NEWPORT BEACH, Calif. — I did not know what cocaine was when this decade began. I had never seen a rock of crack. Steroids were something a crazy weightlifter might try. And no one I knew had been found dead on the highway, his blood full of alcohol.
I am a sports writer. I now know all those things. I have lost count of the funerals I have covered. The arrests blur together. Today is the last day of the decade, and I have to shake my head at the candidates for “Top Sports Story of the ’80s.” The Miracle On Ice? Joe Montana’s third Super Bowl? Jack Nicklaus winning one more Masters?
Maybe one of those should have been the big story. This is what was: Drugs. Hands down. The biggest story, the saddest story. It dominated the decade; it took everything we thought we knew and turned it on its ear.
I can still remember when Willie Wilson and several Kansas City Royals were sentenced to three months in prison in 1983 for attempting to purchase cocaine. The judge told Wilson he was letting down millions of fans. Mothers of children spit at his name. When Wilson left the courtroom he moaned:
“They’re making an example out of me.”
Now, six years later, Bob Probert, a Detroit hockey star with a history of arrests, is sentenced to three months in a rehab correctional facility — three months, same as Wilson — for trying to sneak 13 grams of cocaine across the U.S./Canadian border.
And already fans are counting the days until Probert can return to the Red Wings. “Hey, he did his time,” they claim. Amazing. At the start of the decade, we were trashing anyone who even tried the stuff. By the end we are forgiving a guy who tried to sneak it into the country in his underwear. Bias, Johnson, Rogers, Skiles
Have we grown so jaded? Did the names Len Bias and Ben Johnson do such irreparable damage to our hearts? Or was it just the cumulative effect of all those headlines?
Once we figured being young, rich, and a terrific baseball pitcher would be enough for any red-blooded American. And then Dwight Gooden checked into a rehab clinic.
Once we figured college was full of fresh-scrubbed kids playing high on school spirit. And then Gary McLain admitted snorting cocaine the night Villanova beat Georgetown.
Once we thought the Olympics were a safe harbor for our dreams. And then Johnson failed his steroids test, and it seemed like half the Olympic athletes fell into the pit with him.
No moment was sacred. Len Bias was chosen second overall in the NBA draft.
Two days later he was dead. Stanley Wilson failed his drug test — the night before the Super Bowl. Don Rogers, a football star, died of cocaine. His younger brother, Reggie — who wept at the service — would later kill three teenagers while driving drunk.
White. Black. Old. Young. The story of the ’80s had no mercy. I remember going to the airport the morning after Michigan State lost in the NCAA basketball tournament. The players sat by the gate, chewing on cupcakes. They were just kids; they were due back on campus. Except Scott Skiles. He was going to jail. I had come to interview him.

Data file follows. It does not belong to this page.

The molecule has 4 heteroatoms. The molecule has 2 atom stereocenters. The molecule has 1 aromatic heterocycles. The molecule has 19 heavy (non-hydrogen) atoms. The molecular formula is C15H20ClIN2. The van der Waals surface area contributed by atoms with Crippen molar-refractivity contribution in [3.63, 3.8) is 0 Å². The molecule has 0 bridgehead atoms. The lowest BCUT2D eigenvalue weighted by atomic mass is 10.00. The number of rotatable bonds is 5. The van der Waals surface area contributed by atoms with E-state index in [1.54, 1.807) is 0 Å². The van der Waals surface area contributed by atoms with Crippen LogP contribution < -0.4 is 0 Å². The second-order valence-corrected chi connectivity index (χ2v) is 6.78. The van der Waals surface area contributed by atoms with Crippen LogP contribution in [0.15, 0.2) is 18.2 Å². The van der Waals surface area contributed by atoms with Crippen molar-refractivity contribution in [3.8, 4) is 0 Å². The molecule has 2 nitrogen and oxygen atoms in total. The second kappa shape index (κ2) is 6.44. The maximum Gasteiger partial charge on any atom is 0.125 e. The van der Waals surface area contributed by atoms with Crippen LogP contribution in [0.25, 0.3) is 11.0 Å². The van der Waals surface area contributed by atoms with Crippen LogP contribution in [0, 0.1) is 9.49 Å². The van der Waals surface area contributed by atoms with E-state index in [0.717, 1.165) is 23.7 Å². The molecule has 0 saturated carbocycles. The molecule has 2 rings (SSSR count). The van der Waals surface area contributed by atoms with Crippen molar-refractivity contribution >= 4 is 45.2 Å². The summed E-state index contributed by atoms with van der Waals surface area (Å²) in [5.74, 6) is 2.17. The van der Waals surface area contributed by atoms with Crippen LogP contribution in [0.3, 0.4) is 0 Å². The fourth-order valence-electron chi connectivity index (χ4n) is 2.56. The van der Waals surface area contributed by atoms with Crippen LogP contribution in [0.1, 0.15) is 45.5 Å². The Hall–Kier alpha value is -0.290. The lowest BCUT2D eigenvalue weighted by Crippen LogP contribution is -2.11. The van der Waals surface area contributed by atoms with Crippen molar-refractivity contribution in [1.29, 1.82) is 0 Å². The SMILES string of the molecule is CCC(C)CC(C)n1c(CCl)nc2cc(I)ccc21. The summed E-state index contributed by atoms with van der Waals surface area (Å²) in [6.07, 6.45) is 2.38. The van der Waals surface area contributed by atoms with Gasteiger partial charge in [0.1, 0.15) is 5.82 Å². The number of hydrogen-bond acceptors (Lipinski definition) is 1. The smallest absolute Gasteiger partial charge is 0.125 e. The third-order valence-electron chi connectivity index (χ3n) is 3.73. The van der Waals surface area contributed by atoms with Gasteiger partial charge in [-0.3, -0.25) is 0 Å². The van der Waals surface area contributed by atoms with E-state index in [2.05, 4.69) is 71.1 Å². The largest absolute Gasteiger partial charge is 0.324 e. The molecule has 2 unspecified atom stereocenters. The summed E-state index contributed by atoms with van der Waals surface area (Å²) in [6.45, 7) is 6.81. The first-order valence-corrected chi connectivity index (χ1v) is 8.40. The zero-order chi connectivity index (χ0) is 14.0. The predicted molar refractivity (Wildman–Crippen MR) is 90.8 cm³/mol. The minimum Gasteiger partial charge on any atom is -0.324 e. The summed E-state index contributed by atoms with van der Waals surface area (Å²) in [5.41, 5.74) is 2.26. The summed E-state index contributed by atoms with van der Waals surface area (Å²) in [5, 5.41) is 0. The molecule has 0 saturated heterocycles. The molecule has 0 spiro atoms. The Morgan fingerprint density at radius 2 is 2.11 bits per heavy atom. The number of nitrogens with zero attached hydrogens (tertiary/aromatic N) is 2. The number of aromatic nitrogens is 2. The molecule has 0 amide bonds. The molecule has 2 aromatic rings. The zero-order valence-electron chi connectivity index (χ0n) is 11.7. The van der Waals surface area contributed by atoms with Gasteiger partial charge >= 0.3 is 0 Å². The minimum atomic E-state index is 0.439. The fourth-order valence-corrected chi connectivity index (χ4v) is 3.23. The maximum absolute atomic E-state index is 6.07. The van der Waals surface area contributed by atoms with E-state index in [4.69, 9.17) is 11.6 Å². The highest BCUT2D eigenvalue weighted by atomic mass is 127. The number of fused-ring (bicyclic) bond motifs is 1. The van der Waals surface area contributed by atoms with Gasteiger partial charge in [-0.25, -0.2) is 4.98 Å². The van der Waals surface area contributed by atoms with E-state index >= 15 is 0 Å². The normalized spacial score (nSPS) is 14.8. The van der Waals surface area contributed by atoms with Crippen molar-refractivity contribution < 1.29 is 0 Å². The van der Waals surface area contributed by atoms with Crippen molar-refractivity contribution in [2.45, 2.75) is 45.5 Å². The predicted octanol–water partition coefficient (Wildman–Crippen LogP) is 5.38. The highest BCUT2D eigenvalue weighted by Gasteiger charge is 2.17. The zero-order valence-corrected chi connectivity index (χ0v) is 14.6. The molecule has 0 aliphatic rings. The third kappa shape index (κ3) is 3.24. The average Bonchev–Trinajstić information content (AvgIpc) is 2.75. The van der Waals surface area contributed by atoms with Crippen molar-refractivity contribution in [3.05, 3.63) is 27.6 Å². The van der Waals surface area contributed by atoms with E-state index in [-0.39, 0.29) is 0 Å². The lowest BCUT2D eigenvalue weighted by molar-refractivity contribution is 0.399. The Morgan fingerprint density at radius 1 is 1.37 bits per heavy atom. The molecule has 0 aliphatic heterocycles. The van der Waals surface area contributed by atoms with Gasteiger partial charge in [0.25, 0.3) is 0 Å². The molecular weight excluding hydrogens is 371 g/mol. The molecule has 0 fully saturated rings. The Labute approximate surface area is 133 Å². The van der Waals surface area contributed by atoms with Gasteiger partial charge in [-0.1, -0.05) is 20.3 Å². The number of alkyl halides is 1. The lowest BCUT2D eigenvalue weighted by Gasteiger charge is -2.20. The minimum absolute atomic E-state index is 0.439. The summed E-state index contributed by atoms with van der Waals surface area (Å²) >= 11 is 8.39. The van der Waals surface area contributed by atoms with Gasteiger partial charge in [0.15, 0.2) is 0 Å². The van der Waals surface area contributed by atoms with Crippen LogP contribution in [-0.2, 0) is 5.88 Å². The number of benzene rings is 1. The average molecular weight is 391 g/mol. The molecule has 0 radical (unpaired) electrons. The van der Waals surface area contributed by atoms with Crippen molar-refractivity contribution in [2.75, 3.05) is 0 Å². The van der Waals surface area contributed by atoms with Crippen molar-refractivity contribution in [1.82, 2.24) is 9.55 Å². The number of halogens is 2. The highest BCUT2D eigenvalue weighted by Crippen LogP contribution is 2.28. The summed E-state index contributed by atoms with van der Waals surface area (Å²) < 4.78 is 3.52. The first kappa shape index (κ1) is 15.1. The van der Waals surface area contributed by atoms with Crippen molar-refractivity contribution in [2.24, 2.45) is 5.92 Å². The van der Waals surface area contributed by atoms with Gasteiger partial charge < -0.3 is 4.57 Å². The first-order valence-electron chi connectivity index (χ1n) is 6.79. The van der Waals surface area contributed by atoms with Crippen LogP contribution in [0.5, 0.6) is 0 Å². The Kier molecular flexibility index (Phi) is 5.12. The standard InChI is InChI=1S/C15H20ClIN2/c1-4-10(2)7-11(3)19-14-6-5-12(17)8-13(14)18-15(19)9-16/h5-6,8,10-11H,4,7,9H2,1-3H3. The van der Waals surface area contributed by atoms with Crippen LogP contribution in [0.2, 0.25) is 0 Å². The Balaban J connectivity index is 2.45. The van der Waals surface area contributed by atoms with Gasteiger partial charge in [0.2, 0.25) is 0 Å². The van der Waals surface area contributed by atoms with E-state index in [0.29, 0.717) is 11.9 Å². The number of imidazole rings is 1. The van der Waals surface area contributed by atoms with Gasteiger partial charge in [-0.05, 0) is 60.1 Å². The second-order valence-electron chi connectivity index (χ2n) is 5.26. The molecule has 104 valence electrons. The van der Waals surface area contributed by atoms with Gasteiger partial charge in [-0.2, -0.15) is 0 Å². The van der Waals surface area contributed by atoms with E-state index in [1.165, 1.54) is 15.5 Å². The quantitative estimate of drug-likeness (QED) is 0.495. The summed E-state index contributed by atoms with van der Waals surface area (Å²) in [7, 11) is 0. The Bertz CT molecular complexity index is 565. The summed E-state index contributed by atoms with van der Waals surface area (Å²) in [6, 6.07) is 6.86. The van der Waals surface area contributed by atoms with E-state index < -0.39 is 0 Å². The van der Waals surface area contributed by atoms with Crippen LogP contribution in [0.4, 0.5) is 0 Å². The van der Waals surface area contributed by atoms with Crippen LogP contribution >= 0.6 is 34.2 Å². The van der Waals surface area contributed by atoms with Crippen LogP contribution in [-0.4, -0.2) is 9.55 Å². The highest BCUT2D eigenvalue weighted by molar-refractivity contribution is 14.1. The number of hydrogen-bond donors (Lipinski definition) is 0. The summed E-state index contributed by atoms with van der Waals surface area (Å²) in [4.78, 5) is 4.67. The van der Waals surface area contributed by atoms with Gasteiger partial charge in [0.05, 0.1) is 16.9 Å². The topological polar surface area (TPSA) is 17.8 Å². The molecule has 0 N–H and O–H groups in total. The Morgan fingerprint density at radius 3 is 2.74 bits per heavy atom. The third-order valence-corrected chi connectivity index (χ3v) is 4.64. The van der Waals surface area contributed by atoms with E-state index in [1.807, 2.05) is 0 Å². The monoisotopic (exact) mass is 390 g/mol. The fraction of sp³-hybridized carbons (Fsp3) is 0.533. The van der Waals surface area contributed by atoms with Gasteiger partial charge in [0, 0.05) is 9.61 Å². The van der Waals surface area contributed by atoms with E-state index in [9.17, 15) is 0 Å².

I am a sports writer, I thought.
Why do I feel like a sheriff? Perfect athletes are just a myth
And it will not go away. Who figured to write stories such as these? What happened to our sports sections? They call it reality. The rich and famous — athletes included — have always found time for substance abuse. We simply didn’t always report it.
Miles Davis, the famous jazz trumpeter, who in between sets used to vomit in alleys, sick from heroin, described his addiction as “feeding the monster.” We in sports had a monster of our own. We craved gods.
We kept getting human beings.
Maybe that’s what the ’80s were all about, this lesson: that athletes, who soar above us when the ball is in play, are no better than your next-door neighbor when it comes to normal life. They bend. They break. They fall victim to temptation. And maybe we should stop looking their way as role models for our children, and look a little harder at ourselves.
The final major headline of 1989 was the death of a man who spent much of the decade embarrassing himself in drunken stupors. When they found him Christmas Day, inside his truck, by the gate of his farm, with his neck snapped, the tributes began to pour in. What a great baseball man he had been. How sad his death. But Billy Martin wasn’t buried because his baseball skills had faded. He was buried because his driver was drunk.
And another paragraph was added to The Story. We know about crack now. We know about Breathalyzers. We know about steroids and masking agents and urine tests. It is the end of the ’80s, New Year’s Eve, and it is astounding what the sports pages have taught us. I don’t know about you. Personally, I never wanted to be this smart.